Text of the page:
Cut Copy reveals details of forthcoming album, gives a shout-out to Ariel Pink
September 30, 2010 | 4:44 pm
It's a mantra for many a band seeking inspiration: back to the stacks, back to the stacks, back to the stacks. The Australian trio Cut Copy, whose free-spirited break-out album, "In Ghost Colours," finely plumbed the depths of '80s electropop, knew they needed some new directions for their upcoming album, due in February.
Still, it's hard to turn away from what launched your band -- and the records made by the floppy-haired wounded souls of the '80s did just that for Cut Copy. "In Ghost Colours" was chosen as one of the best albums of 2008 by the Times in the U.K. and Pitchfork Media, received fairly glowing reviews all around for its roving collagist style, and set the band aloft on global tours. In Cut Copy's home country, the album eventually reached No. 1 on the ARIA charts, bumping aside surfer bro Jack Johnson.
And while cleaning up the charts and lapping the planet is nice, it doesn't provide much time for reflection. When the band members returned to Melbourne, Australia, setting up a studio in an old textile warehouse, they finally got a chance to listen to all the bounty they'd bought in record shops all over the world. A new sound emerged, one born from hours of listening to the tribal, Afro-pop-influenced sounds of the Talking Heads and Brian Eno, Fleetwood Mac's crystalline "Tusk" and the background soul singers on David Bowie's "Young Americans."
Now, it could be said that those same records are currently inspiring countless young bands, but the outcome for Cut Copy sounds promisingly fresh so far. The first track from its as-of-yet untitled work is fittingly titled "Where I'm Going." The vocal harmonies recall a touch of the Beach Boys, but it's driven by a firm rhythmic backbone, which vocalist Dan Whitford says is a constant throughout the new work. So expect more percussion, but overlaid with melodic psychedelic washes and bleached-out harmonies.
We talked with Whitford about these latest directions, a missed opportunity with Ariel Pink and turning down Lady Gaga, which they've talked about plenty before, but we just had to get the explanation for ourselves because we're selfish like that. The video above, a Pop & Hiss exclusive, is one of a series of "behind the scenes" segments on the recording of the new album. This one takes place in Whitford’s recording studio and music room in Australia.
So you've been heavily inspired by Fleetwood Mac’s “Tusk” album, as well as the Talking Heads and David Bowie for this new record. How did those influences make their way onto your new record?
It’s really just a matter of developing as a songwriter. I guess the idea of that percussive stuff and the soul stuff, particularly on "Young Americans," felt new and exciting. We were thinking about songwriting in a way that’s different from "In Ghost Colours." For one thing, this is probably the most time that we’ve spent just out in the world making a record. In the past, we've always had other things going on. I've worked as a graphic designer; Tim [Hoey] is a DJ; Mitchell [Scott] works in Web development. This time we focused on the art of making a record before anything else. We went off on more tangents, had the opportunity to take ideas to completion more. Inevitably, being a band isn’t the best way to pay the bills, but we don’t have to be concerned with other ways of making money as much anymore. We can be a bit more concerned with making music.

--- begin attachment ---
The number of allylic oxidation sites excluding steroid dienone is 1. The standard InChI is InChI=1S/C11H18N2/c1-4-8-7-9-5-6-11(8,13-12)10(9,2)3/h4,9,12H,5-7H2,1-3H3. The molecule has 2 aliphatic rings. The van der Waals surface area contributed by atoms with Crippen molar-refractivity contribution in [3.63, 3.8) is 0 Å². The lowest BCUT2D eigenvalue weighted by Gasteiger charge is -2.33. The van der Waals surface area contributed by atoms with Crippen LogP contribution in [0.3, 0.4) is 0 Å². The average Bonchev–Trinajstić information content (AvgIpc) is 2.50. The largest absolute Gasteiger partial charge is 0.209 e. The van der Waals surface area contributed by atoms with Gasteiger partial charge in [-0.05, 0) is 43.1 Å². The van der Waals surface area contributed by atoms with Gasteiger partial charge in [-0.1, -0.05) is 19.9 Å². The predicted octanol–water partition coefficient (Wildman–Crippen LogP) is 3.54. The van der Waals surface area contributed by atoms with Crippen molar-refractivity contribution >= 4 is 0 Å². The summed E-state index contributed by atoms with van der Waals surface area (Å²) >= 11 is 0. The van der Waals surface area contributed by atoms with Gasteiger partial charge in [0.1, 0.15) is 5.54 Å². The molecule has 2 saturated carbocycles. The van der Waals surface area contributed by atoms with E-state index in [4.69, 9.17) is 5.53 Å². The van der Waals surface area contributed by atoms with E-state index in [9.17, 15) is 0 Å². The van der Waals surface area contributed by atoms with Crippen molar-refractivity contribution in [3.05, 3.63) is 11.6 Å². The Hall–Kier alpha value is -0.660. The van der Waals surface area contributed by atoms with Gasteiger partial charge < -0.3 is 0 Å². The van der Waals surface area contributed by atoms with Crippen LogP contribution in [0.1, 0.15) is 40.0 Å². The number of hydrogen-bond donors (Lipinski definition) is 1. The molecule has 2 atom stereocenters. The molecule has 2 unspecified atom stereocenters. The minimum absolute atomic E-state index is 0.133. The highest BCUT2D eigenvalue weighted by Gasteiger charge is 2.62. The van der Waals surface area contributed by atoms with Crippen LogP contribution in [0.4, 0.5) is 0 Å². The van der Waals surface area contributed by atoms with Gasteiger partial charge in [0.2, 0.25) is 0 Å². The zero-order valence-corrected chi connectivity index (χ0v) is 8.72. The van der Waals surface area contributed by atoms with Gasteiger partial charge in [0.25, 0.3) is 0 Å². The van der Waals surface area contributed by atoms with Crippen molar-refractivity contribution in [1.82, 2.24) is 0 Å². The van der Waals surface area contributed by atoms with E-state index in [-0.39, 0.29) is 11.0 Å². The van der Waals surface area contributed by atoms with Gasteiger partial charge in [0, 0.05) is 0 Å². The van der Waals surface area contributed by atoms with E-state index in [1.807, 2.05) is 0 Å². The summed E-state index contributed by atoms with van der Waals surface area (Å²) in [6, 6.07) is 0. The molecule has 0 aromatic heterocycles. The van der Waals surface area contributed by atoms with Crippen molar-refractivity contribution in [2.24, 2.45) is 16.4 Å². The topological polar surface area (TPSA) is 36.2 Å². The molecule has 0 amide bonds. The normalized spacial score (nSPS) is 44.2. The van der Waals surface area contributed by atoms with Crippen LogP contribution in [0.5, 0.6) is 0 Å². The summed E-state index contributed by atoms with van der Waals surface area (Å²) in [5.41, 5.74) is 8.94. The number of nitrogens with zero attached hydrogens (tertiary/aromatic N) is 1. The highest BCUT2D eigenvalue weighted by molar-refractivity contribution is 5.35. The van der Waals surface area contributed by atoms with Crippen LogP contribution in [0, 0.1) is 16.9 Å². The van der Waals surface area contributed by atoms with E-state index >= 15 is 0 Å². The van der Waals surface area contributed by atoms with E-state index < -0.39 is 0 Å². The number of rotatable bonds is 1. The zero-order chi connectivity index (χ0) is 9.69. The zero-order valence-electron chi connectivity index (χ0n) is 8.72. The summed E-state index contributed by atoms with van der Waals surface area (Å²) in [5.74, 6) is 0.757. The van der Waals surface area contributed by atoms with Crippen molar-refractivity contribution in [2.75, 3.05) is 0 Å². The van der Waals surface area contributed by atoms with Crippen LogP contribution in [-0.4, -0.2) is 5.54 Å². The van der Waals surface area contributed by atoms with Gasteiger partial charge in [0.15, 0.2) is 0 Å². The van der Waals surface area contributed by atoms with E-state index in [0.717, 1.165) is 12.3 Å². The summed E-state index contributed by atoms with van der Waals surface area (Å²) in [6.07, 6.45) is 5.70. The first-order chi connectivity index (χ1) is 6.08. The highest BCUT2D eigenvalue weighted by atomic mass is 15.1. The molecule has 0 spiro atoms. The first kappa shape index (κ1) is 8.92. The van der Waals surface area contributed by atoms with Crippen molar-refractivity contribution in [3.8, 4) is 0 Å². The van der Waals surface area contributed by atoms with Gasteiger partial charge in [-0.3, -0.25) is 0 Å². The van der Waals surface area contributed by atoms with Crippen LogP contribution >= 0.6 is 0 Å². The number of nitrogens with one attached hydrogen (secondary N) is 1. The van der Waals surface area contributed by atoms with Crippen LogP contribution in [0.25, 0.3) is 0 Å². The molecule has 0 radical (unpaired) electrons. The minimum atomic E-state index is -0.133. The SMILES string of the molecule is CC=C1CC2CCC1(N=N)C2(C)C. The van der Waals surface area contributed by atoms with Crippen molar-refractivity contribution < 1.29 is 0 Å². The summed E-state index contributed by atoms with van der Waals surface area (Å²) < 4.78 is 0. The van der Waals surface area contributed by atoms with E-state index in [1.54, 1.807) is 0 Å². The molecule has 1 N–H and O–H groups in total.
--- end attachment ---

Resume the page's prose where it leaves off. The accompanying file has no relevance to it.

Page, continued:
You’re working in Melbourne, Australia. Do you have much of a music community there?
There’s definitely a community in Melbourne. It’s strange for us, but we’ve felt like we’re outside of it in some ways. We probably spend the majority of our time overseas when we’re touring. Melbourne’s always been the most vibrant and happening music city in Australia. I enjoy hanging out there and seeing gigs, but there's not a big scene for our music. The biggest thing there is rock music, and we're not exactly that. We’re not straight dance music either -- we’re floating between those things.
I know you guys keep current on a lot of new music like Panda Bear and Ariel Pink but it sounds like you listen to more old records when it comes to getting new ideas.
It’s more interesting to dig into the past and find what inspiration it might hold. When I'm listening to old records, I’m less aware of the scene or the context that it was created in. There are bizarre ideas in older records, lost ideas. You listen to it now and you think it’s crazy that they did that, that they got that particular sound from that instrument. But records from now, you are all privy to the same influences. I’m always curious about new music, but I’m much more surprised by old records.
But yes, we're big Ariel Pink fans. We've actually never met him, but on our last record we tried to get him to do a cover of one of our songs. He was keen to do it, but it never quite eventuated. We’d love to meet him and work with him sometime.
So, I know you've talked about this, but you’ve turned down opening slots with Lady Gaga, Nine Inch Nails and Coldplay. Those are some big acts to turn down. Why not take those opportunities?
Let me just say that I’m not surprised that I would turn these down, but I'm surprised that everyone else would be so surprised by it. For a band at our level, we can travel anywhere in the world and get our own audience. There's a potential for more of a mainstream audience with those acts, but if we have our own choice between our fans or someone else’s fans, we’d choose our own context.
Is there anyone out there that you'd make an exception for?
Well, we opened for Daft Punk and that was great. Besides that, definitely Brian Eno. He'd be a fascinating guy to hang out with.